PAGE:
SoulCalibur has emerged as one of the most eminent fighting series of this age. Combined with Tekken, Namco’s other fighting franchise, the developer/publisher has obtained a predominant position in the fighting game genre. Yet despite having released over fifteen fighting games in as many years, Namco-Bandai has been relatively quiet as of late. It has been some four years since SoulCalibur IV, and the last Tekken instalment was released in 2009. So, what does SoulCalibur V bring to the table that its predecessors did not?
The answer is, sadly, not much. If you have ever played or seen Street Fighter II or Mortal Kombat, both from way back in 1992, you’ll know the drill. Despite the capacity in SoulCalibur V to roll away from your opponent on an apparently different axis, the game is, for all intents and purposes, two-dimensional. The pull of the game is the rock-paper-scissors method of pre-empting your opponents’ moves and memorising and executing combos (or, if desperate, mashing buttons randomly). It is a little frustrating that some of the more impressive combos are difficult to execute with the PS3’s directional key inputs, but on the whole the format is fast and furious.
SoulCalibur V makes a couple of slight tweaks to the Soul Gauge (a device brought in for IV to limit the capacity to deliver ‘super’ combos), changes the wardrobe and combos of some of the characters, dumps a few of the previous instalment’s members (including the memorable Star Wars guests), and gives temporary bed and board to Assassin’s Creed’s Ezio. The game simultaneously removes or dumbs down a number of the extant single player features (bye bye Tower of Lost Souls). The single-player plot is painfully bad, introducing two new characters, Patroklos and Pyrrha, whose exploits are predominantly relayed through pencil-drawn concept art and budget radio drama special effects. The story gives some context to the fights, but is both sloppy and shallow in its execution.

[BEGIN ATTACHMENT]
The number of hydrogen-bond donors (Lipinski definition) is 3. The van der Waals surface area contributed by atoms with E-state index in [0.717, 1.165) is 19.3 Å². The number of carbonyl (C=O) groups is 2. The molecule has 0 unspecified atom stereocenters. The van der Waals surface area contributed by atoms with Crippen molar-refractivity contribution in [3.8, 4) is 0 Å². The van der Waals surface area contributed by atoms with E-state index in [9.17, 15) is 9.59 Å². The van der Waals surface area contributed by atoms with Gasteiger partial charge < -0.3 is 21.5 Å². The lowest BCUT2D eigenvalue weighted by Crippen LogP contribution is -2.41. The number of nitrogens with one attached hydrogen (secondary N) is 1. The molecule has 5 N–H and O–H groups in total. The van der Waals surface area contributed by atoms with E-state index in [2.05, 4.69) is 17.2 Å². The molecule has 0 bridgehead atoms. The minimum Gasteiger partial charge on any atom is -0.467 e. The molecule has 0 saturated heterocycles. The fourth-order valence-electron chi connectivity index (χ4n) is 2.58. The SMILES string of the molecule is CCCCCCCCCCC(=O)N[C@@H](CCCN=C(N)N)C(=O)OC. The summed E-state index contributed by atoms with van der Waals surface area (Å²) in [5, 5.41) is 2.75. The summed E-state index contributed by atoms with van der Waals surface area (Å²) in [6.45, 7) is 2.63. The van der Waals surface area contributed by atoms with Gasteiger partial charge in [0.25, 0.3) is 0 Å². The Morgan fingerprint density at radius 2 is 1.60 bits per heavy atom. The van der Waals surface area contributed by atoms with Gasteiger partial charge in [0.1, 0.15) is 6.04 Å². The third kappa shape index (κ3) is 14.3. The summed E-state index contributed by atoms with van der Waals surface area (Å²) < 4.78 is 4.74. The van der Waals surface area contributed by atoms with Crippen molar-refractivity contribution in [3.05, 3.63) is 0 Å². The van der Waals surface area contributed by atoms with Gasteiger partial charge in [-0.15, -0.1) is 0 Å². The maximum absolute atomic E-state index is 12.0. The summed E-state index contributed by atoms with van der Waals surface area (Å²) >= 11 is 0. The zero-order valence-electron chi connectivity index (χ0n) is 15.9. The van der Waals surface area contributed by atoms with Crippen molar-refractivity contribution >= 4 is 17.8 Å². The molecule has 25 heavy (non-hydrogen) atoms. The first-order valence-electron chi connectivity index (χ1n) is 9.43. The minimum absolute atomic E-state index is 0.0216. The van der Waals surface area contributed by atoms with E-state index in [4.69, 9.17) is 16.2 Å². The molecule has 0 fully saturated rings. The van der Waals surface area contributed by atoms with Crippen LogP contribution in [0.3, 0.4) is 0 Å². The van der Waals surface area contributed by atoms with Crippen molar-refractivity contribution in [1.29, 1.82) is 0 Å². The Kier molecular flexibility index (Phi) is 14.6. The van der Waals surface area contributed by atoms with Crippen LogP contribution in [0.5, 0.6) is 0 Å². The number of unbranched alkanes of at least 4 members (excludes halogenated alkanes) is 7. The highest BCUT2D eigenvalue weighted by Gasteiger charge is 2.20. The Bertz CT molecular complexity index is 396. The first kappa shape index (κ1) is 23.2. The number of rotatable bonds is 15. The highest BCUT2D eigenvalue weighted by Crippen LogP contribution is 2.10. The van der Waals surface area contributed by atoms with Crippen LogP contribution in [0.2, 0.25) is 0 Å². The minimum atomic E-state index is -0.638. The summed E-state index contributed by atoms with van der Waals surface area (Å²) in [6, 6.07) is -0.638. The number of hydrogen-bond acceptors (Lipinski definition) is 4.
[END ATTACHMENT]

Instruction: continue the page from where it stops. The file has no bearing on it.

The undoubted highlight of the game is the online and versus modes, both of which are slickly designed. The game also inherits the character appearance customisation of SoulCalibur IV. V is additionally fitted with a training mode, which provides a useful means to learn off combos, although there is no specific guidance for newcomers to the series.
One would be tempted to say that SoulCalibur V is ‘old school and proud of it’, but a more honest assessment would be that Namco are being economically conservative by releasing a game that is virtually a re-release of their previous title. But, if it ain’t broke, don’t fix it, right? Well, going by that philosophy you can just buy SoulCalibur IV, which ain’t broke, but is decidedly cheaper than SoulCalibur V.